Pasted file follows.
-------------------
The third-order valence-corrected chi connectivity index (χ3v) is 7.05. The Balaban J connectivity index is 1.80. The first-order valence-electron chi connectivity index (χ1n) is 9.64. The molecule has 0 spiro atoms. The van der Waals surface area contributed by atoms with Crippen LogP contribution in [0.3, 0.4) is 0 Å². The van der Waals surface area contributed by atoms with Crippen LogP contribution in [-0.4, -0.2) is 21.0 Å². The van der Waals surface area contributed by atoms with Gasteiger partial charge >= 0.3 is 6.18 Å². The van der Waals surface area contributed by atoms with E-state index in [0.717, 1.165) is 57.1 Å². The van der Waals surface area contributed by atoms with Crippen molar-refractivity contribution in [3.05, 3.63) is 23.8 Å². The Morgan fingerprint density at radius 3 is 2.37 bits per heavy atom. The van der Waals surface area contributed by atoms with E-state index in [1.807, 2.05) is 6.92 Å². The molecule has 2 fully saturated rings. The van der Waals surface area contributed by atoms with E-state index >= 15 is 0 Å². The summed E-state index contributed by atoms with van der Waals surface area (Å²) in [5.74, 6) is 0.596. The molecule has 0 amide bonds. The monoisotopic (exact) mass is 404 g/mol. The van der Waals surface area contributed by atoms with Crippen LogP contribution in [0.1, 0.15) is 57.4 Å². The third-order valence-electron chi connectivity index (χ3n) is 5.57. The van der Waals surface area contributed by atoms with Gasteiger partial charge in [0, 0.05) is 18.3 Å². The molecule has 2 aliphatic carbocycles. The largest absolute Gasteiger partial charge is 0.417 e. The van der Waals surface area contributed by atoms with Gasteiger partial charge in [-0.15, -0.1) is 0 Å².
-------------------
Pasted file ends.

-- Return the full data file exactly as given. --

The third-order valence-corrected chi connectivity index (χ3v) is 7.05. The Balaban J connectivity index is 1.80. The first-order valence-electron chi connectivity index (χ1n) is 9.64. The molecule has 0 spiro atoms. The van der Waals surface area contributed by atoms with Crippen LogP contribution in [0.3, 0.4) is 0 Å². The van der Waals surface area contributed by atoms with Crippen LogP contribution in [-0.4, -0.2) is 21.0 Å². The van der Waals surface area contributed by atoms with Gasteiger partial charge >= 0.3 is 6.18 Å². The van der Waals surface area contributed by atoms with E-state index in [0.717, 1.165) is 57.1 Å². The van der Waals surface area contributed by atoms with Crippen molar-refractivity contribution in [3.05, 3.63) is 23.8 Å². The Morgan fingerprint density at radius 3 is 2.37 bits per heavy atom. The van der Waals surface area contributed by atoms with E-state index in [1.807, 2.05) is 6.92 Å². The molecule has 2 fully saturated rings. The van der Waals surface area contributed by atoms with E-state index >= 15 is 0 Å². The summed E-state index contributed by atoms with van der Waals surface area (Å²) in [5.74, 6) is 0.596. The molecule has 0 amide bonds. The monoisotopic (exact) mass is 404 g/mol. The van der Waals surface area contributed by atoms with Crippen LogP contribution in [0.1, 0.15) is 57.4 Å². The third-order valence-electron chi connectivity index (χ3n) is 5.57. The van der Waals surface area contributed by atoms with Gasteiger partial charge in [0, 0.05) is 18.3 Å². The molecule has 2 aliphatic carbocycles. The largest absolute Gasteiger partial charge is 0.417 e. The van der Waals surface area contributed by atoms with Gasteiger partial charge in [-0.15, -0.1) is 0 Å².